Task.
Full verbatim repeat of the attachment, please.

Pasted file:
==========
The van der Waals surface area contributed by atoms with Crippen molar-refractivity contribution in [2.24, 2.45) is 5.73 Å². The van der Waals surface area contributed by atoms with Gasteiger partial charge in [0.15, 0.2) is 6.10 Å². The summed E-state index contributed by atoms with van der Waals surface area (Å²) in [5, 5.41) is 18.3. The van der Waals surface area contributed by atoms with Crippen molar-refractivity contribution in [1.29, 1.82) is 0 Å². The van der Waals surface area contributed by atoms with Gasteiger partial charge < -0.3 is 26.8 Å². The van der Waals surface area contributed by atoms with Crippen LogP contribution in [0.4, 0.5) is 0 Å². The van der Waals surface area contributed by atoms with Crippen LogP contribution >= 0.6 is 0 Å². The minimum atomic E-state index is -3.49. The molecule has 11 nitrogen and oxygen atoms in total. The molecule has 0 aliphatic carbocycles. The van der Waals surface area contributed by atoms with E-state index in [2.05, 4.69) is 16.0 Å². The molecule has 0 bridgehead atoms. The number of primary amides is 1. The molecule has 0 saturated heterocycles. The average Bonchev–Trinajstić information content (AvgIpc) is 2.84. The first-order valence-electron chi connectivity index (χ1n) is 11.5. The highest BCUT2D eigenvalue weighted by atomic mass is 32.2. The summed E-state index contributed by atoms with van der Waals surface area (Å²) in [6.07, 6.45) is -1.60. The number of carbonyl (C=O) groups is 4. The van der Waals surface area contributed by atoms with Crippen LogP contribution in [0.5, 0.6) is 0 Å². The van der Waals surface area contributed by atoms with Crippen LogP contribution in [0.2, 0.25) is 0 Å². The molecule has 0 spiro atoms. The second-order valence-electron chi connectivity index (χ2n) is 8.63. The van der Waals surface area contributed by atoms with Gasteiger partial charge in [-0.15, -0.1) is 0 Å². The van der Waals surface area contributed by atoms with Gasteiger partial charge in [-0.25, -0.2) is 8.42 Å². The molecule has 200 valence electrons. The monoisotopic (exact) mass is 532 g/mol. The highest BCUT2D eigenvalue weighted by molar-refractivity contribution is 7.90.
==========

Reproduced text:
The van der Waals surface area contributed by atoms with Crippen molar-refractivity contribution in [2.24, 2.45) is 5.73 Å². The van der Waals surface area contributed by atoms with Gasteiger partial charge in [0.15, 0.2) is 6.10 Å². The summed E-state index contributed by atoms with van der Waals surface area (Å²) in [5, 5.41) is 18.3. The van der Waals surface area contributed by atoms with Crippen molar-refractivity contribution in [1.29, 1.82) is 0 Å². The van der Waals surface area contributed by atoms with Gasteiger partial charge < -0.3 is 26.8 Å². The van der Waals surface area contributed by atoms with Crippen LogP contribution in [0.4, 0.5) is 0 Å². The van der Waals surface area contributed by atoms with Crippen LogP contribution >= 0.6 is 0 Å². The minimum atomic E-state index is -3.49. The molecule has 11 nitrogen and oxygen atoms in total. The molecule has 0 aliphatic carbocycles. The van der Waals surface area contributed by atoms with E-state index in [2.05, 4.69) is 16.0 Å². The molecule has 0 bridgehead atoms. The number of primary amides is 1. The molecule has 0 saturated heterocycles. The average Bonchev–Trinajstić information content (AvgIpc) is 2.84. The first-order valence-electron chi connectivity index (χ1n) is 11.5. The highest BCUT2D eigenvalue weighted by atomic mass is 32.2. The summed E-state index contributed by atoms with van der Waals surface area (Å²) in [6.07, 6.45) is -1.60. The number of carbonyl (C=O) groups is 4. The van der Waals surface area contributed by atoms with Crippen LogP contribution in [0.5, 0.6) is 0 Å². The van der Waals surface area contributed by atoms with Crippen LogP contribution in [0.2, 0.25) is 0 Å². The molecule has 0 spiro atoms. The second-order valence-electron chi connectivity index (χ2n) is 8.63. The van der Waals surface area contributed by atoms with Gasteiger partial charge in [-0.15, -0.1) is 0 Å². The van der Waals surface area contributed by atoms with Gasteiger partial charge in [-0.25, -0.2) is 8.42 Å². The molecule has 200 valence electrons. The monoisotopic (exact) mass is 532 g/mol. The highest BCUT2D eigenvalue weighted by molar-refractivity contribution is 7.90.